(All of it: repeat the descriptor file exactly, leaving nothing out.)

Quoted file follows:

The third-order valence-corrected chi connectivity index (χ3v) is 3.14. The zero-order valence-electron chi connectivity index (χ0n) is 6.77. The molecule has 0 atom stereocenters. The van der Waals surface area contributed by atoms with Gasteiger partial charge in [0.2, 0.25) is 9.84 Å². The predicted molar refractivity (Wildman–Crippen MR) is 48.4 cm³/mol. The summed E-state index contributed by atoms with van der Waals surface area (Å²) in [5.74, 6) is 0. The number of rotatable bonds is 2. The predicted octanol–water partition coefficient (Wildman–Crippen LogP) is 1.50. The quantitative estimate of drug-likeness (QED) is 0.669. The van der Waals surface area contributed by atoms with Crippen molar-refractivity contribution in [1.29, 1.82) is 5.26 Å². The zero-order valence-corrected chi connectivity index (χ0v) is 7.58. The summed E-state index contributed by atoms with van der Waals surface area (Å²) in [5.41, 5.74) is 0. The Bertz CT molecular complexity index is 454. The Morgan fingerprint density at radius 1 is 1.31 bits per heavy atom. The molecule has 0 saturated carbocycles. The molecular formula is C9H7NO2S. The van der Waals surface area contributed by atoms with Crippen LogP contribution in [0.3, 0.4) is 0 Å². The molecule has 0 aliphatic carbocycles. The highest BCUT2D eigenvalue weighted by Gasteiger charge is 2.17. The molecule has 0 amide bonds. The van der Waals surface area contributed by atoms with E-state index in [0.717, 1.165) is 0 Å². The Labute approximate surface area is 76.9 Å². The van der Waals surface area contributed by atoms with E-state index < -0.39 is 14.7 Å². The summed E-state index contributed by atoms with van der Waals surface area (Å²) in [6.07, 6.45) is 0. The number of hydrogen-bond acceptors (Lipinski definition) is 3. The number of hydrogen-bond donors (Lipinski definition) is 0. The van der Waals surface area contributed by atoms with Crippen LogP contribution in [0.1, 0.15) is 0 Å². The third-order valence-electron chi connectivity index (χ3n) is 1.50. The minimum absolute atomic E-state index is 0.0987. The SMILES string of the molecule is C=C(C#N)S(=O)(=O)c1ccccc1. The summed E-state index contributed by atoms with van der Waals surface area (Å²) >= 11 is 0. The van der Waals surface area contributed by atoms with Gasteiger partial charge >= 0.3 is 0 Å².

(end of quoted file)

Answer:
The third-order valence-corrected chi connectivity index (χ3v) is 3.14. The zero-order valence-electron chi connectivity index (χ0n) is 6.77. The molecule has 0 atom stereocenters. The van der Waals surface area contributed by atoms with Gasteiger partial charge in [0.2, 0.25) is 9.84 Å². The predicted molar refractivity (Wildman–Crippen MR) is 48.4 cm³/mol. The summed E-state index contributed by atoms with van der Waals surface area (Å²) in [5.74, 6) is 0. The number of rotatable bonds is 2. The predicted octanol–water partition coefficient (Wildman–Crippen LogP) is 1.50. The quantitative estimate of drug-likeness (QED) is 0.669. The van der Waals surface area contributed by atoms with Crippen molar-refractivity contribution in [1.29, 1.82) is 5.26 Å². The zero-order valence-corrected chi connectivity index (χ0v) is 7.58. The summed E-state index contributed by atoms with van der Waals surface area (Å²) in [5.41, 5.74) is 0. The Bertz CT molecular complexity index is 454. The Morgan fingerprint density at radius 1 is 1.31 bits per heavy atom. The molecule has 0 saturated carbocycles. The molecular formula is C9H7NO2S. The van der Waals surface area contributed by atoms with Crippen LogP contribution in [0.3, 0.4) is 0 Å². The molecule has 0 aliphatic carbocycles. The highest BCUT2D eigenvalue weighted by Gasteiger charge is 2.17. The molecule has 0 amide bonds. The van der Waals surface area contributed by atoms with E-state index in [0.717, 1.165) is 0 Å². The Labute approximate surface area is 76.9 Å². The van der Waals surface area contributed by atoms with E-state index < -0.39 is 14.7 Å². The summed E-state index contributed by atoms with van der Waals surface area (Å²) in [6.07, 6.45) is 0. The number of hydrogen-bond acceptors (Lipinski definition) is 3. The number of hydrogen-bond donors (Lipinski definition) is 0. The van der Waals surface area contributed by atoms with Crippen LogP contribution in [0.1, 0.15) is 0 Å². The third-order valence-electron chi connectivity index (χ3n) is 1.50. The minimum absolute atomic E-state index is 0.0987. The SMILES string of the molecule is C=C(C#N)S(=O)(=O)c1ccccc1. The summed E-state index contributed by atoms with van der Waals surface area (Å²) >= 11 is 0. The van der Waals surface area contributed by atoms with Gasteiger partial charge >= 0.3 is 0 Å².